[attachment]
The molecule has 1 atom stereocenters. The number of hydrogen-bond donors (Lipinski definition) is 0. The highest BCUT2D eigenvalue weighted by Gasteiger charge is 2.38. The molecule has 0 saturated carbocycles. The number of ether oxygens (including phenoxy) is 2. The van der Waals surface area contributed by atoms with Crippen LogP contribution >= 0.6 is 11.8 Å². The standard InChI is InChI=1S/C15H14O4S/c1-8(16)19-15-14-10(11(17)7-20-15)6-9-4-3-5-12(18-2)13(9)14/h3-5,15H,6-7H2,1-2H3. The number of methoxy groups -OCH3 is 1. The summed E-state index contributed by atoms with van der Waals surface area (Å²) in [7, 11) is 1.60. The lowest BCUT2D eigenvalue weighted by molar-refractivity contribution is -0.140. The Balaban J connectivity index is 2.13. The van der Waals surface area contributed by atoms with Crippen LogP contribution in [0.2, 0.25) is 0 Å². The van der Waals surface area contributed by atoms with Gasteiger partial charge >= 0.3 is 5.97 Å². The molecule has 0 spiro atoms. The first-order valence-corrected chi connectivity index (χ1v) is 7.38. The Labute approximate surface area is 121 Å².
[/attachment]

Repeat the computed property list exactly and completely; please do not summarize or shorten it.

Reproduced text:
The molecule has 1 atom stereocenters. The number of hydrogen-bond donors (Lipinski definition) is 0. The highest BCUT2D eigenvalue weighted by Gasteiger charge is 2.38. The molecule has 0 saturated carbocycles. The number of ether oxygens (including phenoxy) is 2. The van der Waals surface area contributed by atoms with Crippen LogP contribution >= 0.6 is 11.8 Å². The standard InChI is InChI=1S/C15H14O4S/c1-8(16)19-15-14-10(11(17)7-20-15)6-9-4-3-5-12(18-2)13(9)14/h3-5,15H,6-7H2,1-2H3. The number of methoxy groups -OCH3 is 1. The summed E-state index contributed by atoms with van der Waals surface area (Å²) in [7, 11) is 1.60. The lowest BCUT2D eigenvalue weighted by molar-refractivity contribution is -0.140. The Balaban J connectivity index is 2.13. The van der Waals surface area contributed by atoms with Crippen LogP contribution in [0.2, 0.25) is 0 Å². The van der Waals surface area contributed by atoms with Gasteiger partial charge >= 0.3 is 5.97 Å². The molecule has 0 spiro atoms. The first-order valence-corrected chi connectivity index (χ1v) is 7.38. The Labute approximate surface area is 121 Å².